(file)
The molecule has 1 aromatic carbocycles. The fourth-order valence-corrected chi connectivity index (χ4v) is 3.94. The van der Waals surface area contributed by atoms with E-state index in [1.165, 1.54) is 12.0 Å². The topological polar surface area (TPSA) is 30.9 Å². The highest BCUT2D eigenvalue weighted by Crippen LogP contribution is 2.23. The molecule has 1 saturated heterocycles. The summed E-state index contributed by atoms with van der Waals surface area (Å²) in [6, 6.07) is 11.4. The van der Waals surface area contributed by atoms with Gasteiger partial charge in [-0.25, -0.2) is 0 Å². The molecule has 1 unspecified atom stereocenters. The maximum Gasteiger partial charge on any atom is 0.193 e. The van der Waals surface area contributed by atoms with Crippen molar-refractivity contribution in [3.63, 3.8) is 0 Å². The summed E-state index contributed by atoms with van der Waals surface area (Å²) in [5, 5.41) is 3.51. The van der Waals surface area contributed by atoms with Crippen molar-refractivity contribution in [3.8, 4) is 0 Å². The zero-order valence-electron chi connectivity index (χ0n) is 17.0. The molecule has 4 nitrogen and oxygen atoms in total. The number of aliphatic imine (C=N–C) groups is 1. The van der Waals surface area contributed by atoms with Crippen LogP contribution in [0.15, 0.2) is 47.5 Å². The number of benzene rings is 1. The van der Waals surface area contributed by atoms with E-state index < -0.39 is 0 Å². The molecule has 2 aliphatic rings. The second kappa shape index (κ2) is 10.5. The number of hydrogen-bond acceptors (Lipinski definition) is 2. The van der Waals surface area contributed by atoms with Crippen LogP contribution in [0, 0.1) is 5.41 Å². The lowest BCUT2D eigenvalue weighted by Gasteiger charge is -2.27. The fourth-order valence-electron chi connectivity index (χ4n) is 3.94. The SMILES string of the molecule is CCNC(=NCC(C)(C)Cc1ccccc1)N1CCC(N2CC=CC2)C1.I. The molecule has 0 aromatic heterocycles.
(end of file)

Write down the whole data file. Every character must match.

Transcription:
The molecule has 1 aromatic carbocycles. The fourth-order valence-corrected chi connectivity index (χ4v) is 3.94. The van der Waals surface area contributed by atoms with E-state index in [1.165, 1.54) is 12.0 Å². The topological polar surface area (TPSA) is 30.9 Å². The highest BCUT2D eigenvalue weighted by Crippen LogP contribution is 2.23. The molecule has 1 saturated heterocycles. The summed E-state index contributed by atoms with van der Waals surface area (Å²) in [6, 6.07) is 11.4. The van der Waals surface area contributed by atoms with Gasteiger partial charge in [-0.25, -0.2) is 0 Å². The molecule has 1 unspecified atom stereocenters. The maximum Gasteiger partial charge on any atom is 0.193 e. The van der Waals surface area contributed by atoms with Crippen molar-refractivity contribution in [3.63, 3.8) is 0 Å². The summed E-state index contributed by atoms with van der Waals surface area (Å²) in [5, 5.41) is 3.51. The van der Waals surface area contributed by atoms with Crippen molar-refractivity contribution in [3.8, 4) is 0 Å². The zero-order valence-electron chi connectivity index (χ0n) is 17.0. The molecule has 4 nitrogen and oxygen atoms in total. The number of aliphatic imine (C=N–C) groups is 1. The van der Waals surface area contributed by atoms with Crippen LogP contribution in [0.15, 0.2) is 47.5 Å². The number of benzene rings is 1. The van der Waals surface area contributed by atoms with E-state index < -0.39 is 0 Å². The molecule has 2 aliphatic rings. The second kappa shape index (κ2) is 10.5. The number of hydrogen-bond acceptors (Lipinski definition) is 2. The van der Waals surface area contributed by atoms with Crippen LogP contribution in [0, 0.1) is 5.41 Å². The lowest BCUT2D eigenvalue weighted by Gasteiger charge is -2.27. The fourth-order valence-electron chi connectivity index (χ4n) is 3.94. The SMILES string of the molecule is CCNC(=NCC(C)(C)Cc1ccccc1)N1CCC(N2CC=CC2)C1.I. The molecule has 0 aromatic heterocycles.